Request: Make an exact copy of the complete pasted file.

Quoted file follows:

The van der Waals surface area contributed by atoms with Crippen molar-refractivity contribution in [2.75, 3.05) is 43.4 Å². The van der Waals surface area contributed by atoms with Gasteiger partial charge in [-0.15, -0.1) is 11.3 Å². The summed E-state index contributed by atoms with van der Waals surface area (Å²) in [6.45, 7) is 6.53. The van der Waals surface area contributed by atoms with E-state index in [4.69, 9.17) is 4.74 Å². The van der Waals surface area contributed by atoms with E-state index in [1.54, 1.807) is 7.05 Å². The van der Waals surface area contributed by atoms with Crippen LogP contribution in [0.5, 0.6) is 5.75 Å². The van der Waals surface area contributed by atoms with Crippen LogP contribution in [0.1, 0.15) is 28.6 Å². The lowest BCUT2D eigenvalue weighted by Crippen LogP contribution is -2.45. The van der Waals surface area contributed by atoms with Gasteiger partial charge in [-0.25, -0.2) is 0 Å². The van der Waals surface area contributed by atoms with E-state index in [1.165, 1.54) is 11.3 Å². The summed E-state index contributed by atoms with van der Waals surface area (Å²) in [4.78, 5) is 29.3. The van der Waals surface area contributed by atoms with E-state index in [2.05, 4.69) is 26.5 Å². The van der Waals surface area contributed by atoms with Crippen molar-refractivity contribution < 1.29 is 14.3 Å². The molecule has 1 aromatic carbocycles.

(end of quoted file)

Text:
The van der Waals surface area contributed by atoms with Crippen molar-refractivity contribution in [2.75, 3.05) is 43.4 Å². The van der Waals surface area contributed by atoms with Gasteiger partial charge in [-0.15, -0.1) is 11.3 Å². The summed E-state index contributed by atoms with van der Waals surface area (Å²) in [6.45, 7) is 6.53. The van der Waals surface area contributed by atoms with E-state index in [4.69, 9.17) is 4.74 Å². The van der Waals surface area contributed by atoms with E-state index in [1.54, 1.807) is 7.05 Å². The van der Waals surface area contributed by atoms with Crippen LogP contribution in [0.5, 0.6) is 5.75 Å². The van der Waals surface area contributed by atoms with Crippen LogP contribution in [0.1, 0.15) is 28.6 Å². The lowest BCUT2D eigenvalue weighted by Crippen LogP contribution is -2.45. The van der Waals surface area contributed by atoms with Gasteiger partial charge in [-0.25, -0.2) is 0 Å². The van der Waals surface area contributed by atoms with E-state index in [1.165, 1.54) is 11.3 Å². The summed E-state index contributed by atoms with van der Waals surface area (Å²) in [4.78, 5) is 29.3. The van der Waals surface area contributed by atoms with E-state index in [2.05, 4.69) is 26.5 Å². The van der Waals surface area contributed by atoms with Crippen molar-refractivity contribution < 1.29 is 14.3 Å². The molecule has 1 aromatic carbocycles.